So I went looking for interesting new bridges, as I do from time to time, but found nothing interesting that I didn’t know about. Like I say, the bridge news these days is when they collapse.
So I gave up on bridges, and instead thought about doing a posting about the Brunel Museum, which I visited on Saturday. There is, of course, a website. But there is also a Wikipedia entry. And look what I found there. That’s right, it’s the Royal Albert Bridge, Saltash, made smaller and sittable upon, with a train:
I’m pretty sure that, while waiting to be told about the nearby Brunel tunnel under the Thames (set in motion by Brunel’s dad Marc), I and my two pals were sitting sipping our drinks within a few feet of this bridge-bench. But it was dark, and I only found out about it just now.
Here are two things I did see:
On the left, a bust of Marc Brunel, in the little museum. On the right, a photo of son Isambard Kingdom Brunel, the famous photo with the huge chains behind him, projected onto the extremely grubby and deranged wall of the place where we listened to a lecture about the tunnel. The guy is saying: “Well, you just can’t get the walls these days.”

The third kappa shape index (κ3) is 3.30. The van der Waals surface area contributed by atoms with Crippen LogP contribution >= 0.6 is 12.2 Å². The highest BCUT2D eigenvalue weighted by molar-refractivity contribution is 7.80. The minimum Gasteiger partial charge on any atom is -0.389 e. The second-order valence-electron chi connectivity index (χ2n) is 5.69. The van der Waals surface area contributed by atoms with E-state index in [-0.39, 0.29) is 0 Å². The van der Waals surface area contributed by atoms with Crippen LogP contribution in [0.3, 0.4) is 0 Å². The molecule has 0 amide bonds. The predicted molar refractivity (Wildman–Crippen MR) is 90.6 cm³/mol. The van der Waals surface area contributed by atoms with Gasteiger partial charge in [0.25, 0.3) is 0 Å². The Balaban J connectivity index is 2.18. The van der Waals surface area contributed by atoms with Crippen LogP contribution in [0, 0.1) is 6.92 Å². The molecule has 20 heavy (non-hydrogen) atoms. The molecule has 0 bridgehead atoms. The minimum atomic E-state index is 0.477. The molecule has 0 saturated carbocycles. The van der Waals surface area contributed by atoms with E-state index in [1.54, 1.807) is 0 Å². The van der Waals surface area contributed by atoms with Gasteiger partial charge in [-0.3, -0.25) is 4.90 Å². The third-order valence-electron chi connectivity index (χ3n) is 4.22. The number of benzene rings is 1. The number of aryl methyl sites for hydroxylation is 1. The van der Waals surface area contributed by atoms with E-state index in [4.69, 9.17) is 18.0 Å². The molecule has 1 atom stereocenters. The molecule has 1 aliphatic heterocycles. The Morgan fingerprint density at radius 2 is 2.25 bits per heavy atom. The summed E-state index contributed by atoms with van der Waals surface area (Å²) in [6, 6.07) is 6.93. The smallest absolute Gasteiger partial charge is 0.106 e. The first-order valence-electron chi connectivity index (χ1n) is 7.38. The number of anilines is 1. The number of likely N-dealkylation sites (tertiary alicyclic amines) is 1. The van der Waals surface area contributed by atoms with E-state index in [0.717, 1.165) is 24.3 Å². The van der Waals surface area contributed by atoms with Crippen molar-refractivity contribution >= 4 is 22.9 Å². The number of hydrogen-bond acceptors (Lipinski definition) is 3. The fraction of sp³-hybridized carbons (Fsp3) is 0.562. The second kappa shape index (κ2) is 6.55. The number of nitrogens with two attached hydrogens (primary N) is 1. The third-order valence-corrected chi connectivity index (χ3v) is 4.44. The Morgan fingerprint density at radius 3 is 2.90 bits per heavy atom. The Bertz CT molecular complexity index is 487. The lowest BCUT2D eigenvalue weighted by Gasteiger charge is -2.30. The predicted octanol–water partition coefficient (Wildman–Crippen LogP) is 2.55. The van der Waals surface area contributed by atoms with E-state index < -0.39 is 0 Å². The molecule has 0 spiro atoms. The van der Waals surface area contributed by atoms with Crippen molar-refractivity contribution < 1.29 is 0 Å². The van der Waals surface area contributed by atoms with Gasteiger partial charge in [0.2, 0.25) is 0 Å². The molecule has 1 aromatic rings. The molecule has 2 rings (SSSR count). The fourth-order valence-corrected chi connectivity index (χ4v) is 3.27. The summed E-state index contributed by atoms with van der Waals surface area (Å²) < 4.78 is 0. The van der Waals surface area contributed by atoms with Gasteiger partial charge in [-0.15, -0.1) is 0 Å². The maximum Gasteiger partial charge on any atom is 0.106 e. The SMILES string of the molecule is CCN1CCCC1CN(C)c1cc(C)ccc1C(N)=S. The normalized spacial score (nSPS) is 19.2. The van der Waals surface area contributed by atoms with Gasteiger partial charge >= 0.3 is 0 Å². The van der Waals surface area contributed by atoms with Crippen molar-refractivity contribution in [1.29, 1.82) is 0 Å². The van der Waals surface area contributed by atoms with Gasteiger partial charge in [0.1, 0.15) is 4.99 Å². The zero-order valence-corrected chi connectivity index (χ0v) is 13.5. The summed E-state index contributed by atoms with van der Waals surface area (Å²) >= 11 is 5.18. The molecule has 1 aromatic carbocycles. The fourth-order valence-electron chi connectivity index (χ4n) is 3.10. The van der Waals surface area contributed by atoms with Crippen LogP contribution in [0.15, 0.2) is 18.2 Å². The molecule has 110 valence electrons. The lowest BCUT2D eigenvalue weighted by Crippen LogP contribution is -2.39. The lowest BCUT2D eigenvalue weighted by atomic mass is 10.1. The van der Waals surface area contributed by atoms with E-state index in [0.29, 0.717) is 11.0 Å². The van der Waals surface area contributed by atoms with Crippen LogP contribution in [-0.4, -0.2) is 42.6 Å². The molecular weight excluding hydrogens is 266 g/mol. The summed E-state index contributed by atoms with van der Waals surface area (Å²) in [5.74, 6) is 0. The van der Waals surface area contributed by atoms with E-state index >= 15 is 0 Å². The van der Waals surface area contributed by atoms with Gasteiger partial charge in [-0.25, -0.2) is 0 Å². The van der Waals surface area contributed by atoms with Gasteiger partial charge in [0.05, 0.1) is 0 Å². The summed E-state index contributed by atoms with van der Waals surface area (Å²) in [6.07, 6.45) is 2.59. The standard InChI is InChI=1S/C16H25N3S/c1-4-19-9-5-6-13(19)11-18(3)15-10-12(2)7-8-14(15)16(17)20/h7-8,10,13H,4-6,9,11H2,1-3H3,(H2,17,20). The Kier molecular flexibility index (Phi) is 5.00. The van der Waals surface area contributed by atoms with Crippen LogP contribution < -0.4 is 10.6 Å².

No, he wasn’t. He was saying something I didn’t catch because I wasn’t concentrating hard enough to make it out. That being because the acoustics of this strange vertical cylinder in the ground were about as reverberationally bad as acoustics are able to be, and I could only make out about one in three of the words spoken by the guy, despite him being an actor who enunciated very clearly, and despite him standing about four yards from where we were sitting.
But despite all of the above, it was a fun evening. Basically (a) because of the company, and (b) because now, when people ask me if I know anything about the Brunel Museum in Bermondsey, I can now say: Yes. I’ve been there. And because I had fun photoing.